I was enjoying some interesting literature by Kenneth Boa called, Conformed to His Image. He makes a profound statement that really stuck with me: “For many people, life has become so filled with the if-onlys of the future that today becomes an inconvenient obstacle to the path of reaching tomorrow.” It dawned on me that I have been letting the products of the unforeseen future destroy my present. I know I’ve briefly addressed the topic of appreciating the present when I wrote my short article called, Living Today. It’s something that came to mind again, and I would like to further address it in this article.
What do I mean by products destroying my present? Well, for example, today I realized that instead of enjoying the adventures of the job hunt and the possibilities of learning a new trade, I am dwelling on how I don’t already have all the things that the perfect job can give to me. As someone who easily gets stuck in a rut now and again, I noticed that I get extremely fixated on where I feel like I should be at in my life. I only focus on the things I do not have. Many of these things I may not ever acquire. It creates a huge amount of discontent in the moment.
Sometimes this discontentment becomes so overwhelming that it makes me want to just stay in the rut and not think about it. The reality is that these fixations are actually some of the things that are bringing me down, holding me back, and preventing me from taking the first steps. I know that I have been guilty of losing myself in the acquisition of the product rather than enjoying the process that God wants me to experience.
Another tension exists in the way I have been utilizing my time. God gives us the blessing of time, and the tendency of a fallen nature is to waste time by procrastinating or to use time to only accomplish results derived from selfish ambition. My tendency is definitely to procrastinate. That, or I am beating myself up over obtaining results in the future. Often my striving for results is driven by a selfish desire to impress my peers.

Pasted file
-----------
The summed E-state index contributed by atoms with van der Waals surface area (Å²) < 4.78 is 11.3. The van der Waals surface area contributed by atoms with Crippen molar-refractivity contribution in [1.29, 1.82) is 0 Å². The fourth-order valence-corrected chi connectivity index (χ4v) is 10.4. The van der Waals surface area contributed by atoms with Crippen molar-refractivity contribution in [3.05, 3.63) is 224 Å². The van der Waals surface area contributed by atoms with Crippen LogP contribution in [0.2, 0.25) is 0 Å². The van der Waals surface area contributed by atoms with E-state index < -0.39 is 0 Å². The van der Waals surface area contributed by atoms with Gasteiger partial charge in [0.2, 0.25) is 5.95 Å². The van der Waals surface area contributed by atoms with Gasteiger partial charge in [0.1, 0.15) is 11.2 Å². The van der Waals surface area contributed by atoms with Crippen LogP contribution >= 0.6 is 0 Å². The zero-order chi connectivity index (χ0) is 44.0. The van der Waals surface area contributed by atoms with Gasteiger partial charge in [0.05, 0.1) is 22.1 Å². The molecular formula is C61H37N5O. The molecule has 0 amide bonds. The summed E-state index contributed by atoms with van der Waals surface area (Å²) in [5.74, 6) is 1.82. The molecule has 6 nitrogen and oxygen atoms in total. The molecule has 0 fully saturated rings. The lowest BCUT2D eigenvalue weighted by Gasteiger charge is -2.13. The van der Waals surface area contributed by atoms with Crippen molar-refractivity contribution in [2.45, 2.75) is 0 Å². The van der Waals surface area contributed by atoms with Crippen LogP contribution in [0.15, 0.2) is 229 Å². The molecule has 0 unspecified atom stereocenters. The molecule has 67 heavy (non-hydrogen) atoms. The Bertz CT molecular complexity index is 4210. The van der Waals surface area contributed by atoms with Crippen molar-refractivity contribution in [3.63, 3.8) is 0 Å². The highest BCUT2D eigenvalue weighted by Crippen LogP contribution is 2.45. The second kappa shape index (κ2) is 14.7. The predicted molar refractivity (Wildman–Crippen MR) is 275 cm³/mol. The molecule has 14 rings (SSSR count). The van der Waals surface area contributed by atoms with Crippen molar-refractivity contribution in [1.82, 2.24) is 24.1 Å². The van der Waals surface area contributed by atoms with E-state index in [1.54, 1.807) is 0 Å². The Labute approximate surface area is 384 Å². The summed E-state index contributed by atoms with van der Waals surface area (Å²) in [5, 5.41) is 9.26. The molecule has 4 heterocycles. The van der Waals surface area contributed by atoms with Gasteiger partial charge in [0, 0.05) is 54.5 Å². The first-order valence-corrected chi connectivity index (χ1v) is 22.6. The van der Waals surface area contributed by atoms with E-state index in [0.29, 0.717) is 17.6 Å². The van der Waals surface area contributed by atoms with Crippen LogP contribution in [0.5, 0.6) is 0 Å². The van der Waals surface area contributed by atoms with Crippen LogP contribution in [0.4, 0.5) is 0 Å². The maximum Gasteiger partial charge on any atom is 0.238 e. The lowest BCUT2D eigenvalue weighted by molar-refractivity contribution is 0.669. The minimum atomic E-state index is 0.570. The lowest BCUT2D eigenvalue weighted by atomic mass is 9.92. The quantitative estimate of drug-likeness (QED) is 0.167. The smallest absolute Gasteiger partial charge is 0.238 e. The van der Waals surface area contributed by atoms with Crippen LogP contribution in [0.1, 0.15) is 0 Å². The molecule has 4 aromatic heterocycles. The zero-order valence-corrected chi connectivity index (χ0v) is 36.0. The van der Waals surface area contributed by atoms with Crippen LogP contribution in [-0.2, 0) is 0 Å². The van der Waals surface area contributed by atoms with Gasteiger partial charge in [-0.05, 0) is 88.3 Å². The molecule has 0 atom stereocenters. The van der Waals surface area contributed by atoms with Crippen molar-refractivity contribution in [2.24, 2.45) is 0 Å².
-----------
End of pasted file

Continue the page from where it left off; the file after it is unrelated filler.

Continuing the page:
One major area I notice this affects is within the realm of relationship building. This is not just limited to building relationships with other human beings but also relationship with God. An unhealthy balance can develop. Drive for success only in the temporal often causes us to feel strain between the desires of this world and our services to God. Boa mentions that this tension can cause us to put a “spiritual veneer” over our true intentions, which often are not first and foremost in keeping with God’s plan.
One other thing Boa said that hit me hard was: “We are warned not to waste time, but we are brought up to waste our lives. This is evident in the tragedy of many people who in the first half of their lives spend their health looking for wealth and in the last half spend their wealth looking for health.” What a sobering thought.
A regard for the future is a necessity. I believe progress and accomplishing goals are an amazing privilege. I want to stress that living in the present is not an excuse to fail to progress and set goals. The idea is that its important to not let anything take away from the moment God has given us in the present. I want to be more present and active in God’s plan right here and now. Not just in the distant future. A healthy perspective of the time God has given us is certainly something worth praying about:
Lord, please help me to be more focused on you and not on my own selfish ambition. Help me to be active in your plan and to walk with you now in the present. Help me enjoy the process and the journey you have blessed me with and to know that the ultimate product/goal/destination has already been bought by Christ’s sacrifice. In Jesus name I pray. Amen.
 Kenneth Boa, Conformed to His Image: Biblical and Practical Approaches to Spiritual Formation, (Grand Rapids: Zondervan, 2001), 256.
 Boa, Conformed to His Image, 269.
 Boa, Conformed to His Image, 268.